Stay Current (redux)
Several weeks ago I posted about the lawyer’s duty to Comply with the Rules, all about keeping up on your payment of registration fees and attending mandatory CLE. I should have posted it for Marion County (now) resident Susan Kriesel in 2008.
In 2008 Kriesel, a licensed attorney since 2002, was suspended for both issues, non-payment of dues and failure to comply with MCLE. But so what? She continued to practice, in a firm, for another three + years. Finally caught, she was charged and the Supreme Court Order accepted an agreed discipline she worked out with the Commission.
As punishment she got an indefinite suspension from the practice of law and a $250 fine, plus costs. The court questioned if the agreed punishment was sufficient, and after discussion of the serious consequences to Ms. Kriesel, decided it was sufficient 5-0. It is unlikely Ms. Kriesel will practice again.
In Georgia, a lawyer who was disbarred went on to impersonate another lawyer, and got a year in prison for Identity Theft. Different in some respects, but similar in several ways.
What role did the supervising attorney have in Ms. Kriesel’s case? Nothing appears on the Clerk’s docket at this time to suggest any disciplinary actions are pending. Rule 5.1(a) seems to suggest that certain duties exist for the managing partner, and are implicated over this issue.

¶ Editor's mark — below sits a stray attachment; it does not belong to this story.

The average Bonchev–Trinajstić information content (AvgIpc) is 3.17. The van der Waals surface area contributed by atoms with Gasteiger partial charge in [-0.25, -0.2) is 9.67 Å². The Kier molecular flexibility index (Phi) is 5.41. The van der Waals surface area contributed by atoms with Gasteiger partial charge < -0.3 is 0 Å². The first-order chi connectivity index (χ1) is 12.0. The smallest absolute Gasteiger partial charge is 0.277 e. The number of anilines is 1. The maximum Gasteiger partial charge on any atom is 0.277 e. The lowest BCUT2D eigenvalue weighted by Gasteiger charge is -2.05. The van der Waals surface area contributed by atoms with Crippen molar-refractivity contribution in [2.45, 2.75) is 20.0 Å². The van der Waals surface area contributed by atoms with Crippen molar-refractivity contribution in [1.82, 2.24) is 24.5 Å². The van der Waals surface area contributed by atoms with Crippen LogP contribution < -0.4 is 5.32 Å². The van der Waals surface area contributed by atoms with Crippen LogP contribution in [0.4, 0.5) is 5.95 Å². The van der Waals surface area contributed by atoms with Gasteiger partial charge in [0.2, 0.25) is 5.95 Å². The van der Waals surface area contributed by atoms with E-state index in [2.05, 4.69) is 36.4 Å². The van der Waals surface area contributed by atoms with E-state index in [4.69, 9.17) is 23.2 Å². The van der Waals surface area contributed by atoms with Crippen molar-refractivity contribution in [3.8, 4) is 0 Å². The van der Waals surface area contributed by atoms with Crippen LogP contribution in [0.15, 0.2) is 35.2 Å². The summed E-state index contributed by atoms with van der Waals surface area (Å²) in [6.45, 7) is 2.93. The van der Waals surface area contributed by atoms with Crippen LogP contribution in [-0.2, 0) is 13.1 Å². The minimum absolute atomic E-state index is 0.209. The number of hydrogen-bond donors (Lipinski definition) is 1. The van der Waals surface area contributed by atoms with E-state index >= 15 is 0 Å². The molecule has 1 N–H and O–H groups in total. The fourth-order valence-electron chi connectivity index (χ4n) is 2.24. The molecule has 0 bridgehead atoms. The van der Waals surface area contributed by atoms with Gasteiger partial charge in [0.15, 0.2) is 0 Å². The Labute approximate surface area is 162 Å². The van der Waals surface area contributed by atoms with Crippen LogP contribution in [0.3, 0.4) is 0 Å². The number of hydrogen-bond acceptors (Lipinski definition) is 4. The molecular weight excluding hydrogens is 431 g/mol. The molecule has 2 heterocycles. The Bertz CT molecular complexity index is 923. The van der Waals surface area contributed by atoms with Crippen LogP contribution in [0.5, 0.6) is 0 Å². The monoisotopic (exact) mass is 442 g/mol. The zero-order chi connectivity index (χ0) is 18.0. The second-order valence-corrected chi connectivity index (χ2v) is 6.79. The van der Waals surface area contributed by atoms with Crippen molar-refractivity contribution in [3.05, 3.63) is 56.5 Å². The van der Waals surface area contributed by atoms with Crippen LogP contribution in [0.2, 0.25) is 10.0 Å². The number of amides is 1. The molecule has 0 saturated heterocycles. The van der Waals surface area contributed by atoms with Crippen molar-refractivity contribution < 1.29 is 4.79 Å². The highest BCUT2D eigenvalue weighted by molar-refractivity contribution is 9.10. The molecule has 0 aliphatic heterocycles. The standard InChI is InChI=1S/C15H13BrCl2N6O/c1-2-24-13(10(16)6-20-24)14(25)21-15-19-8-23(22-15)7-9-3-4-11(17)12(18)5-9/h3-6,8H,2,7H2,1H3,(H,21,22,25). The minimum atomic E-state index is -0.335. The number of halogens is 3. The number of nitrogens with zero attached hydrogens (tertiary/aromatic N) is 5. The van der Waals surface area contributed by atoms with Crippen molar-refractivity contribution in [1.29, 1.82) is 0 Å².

Also, no requirement of the refund of fees paid by clients, or of wages Kriesel earned during the three years is in the court’s Order, and no discussion of the Unauthorized Practice of Law issue that seems to be a part of the case. A discussion about UPL would have been a real help to the Indiana Bar.
Taking one for the team
It is tough enough being a public defender. The client Lamarcus Williamson pleaded guilty to a “series of crimes” and when the judge throws the book at him, Williamson throws a sucker punch at his lawyer. And the punched lawyer, Dan Hall, was covering the hearing for Williamson’s real PD, who had a conflict.
So you do a fellow lawyer a favor and get a bloody lip in the process. Thanks Dan for taking one for the team.
Now the Team takes one from the Court Staff
Beginning in 1991 a member of the court staff in Atlanta GA decided to set a misdemeanor criminal file aside, and not set it for follow-up or trial. Twenty years later the stack grew to some 2000 misdemeanor cases. Amazingly nobody (defendant, defense lawyer or prosecutor) noticed or complained that their case had not been resolved.
Most of the files were from 2008-2010, but some were considerably older. Not much the court could do but start setting things for hearing, and to allow prosecutors to dismiss.
Good for a court to have a clean out of the file closets and old file cabinets at least every quarter-century. When was the last time you cleaned out your file drawers?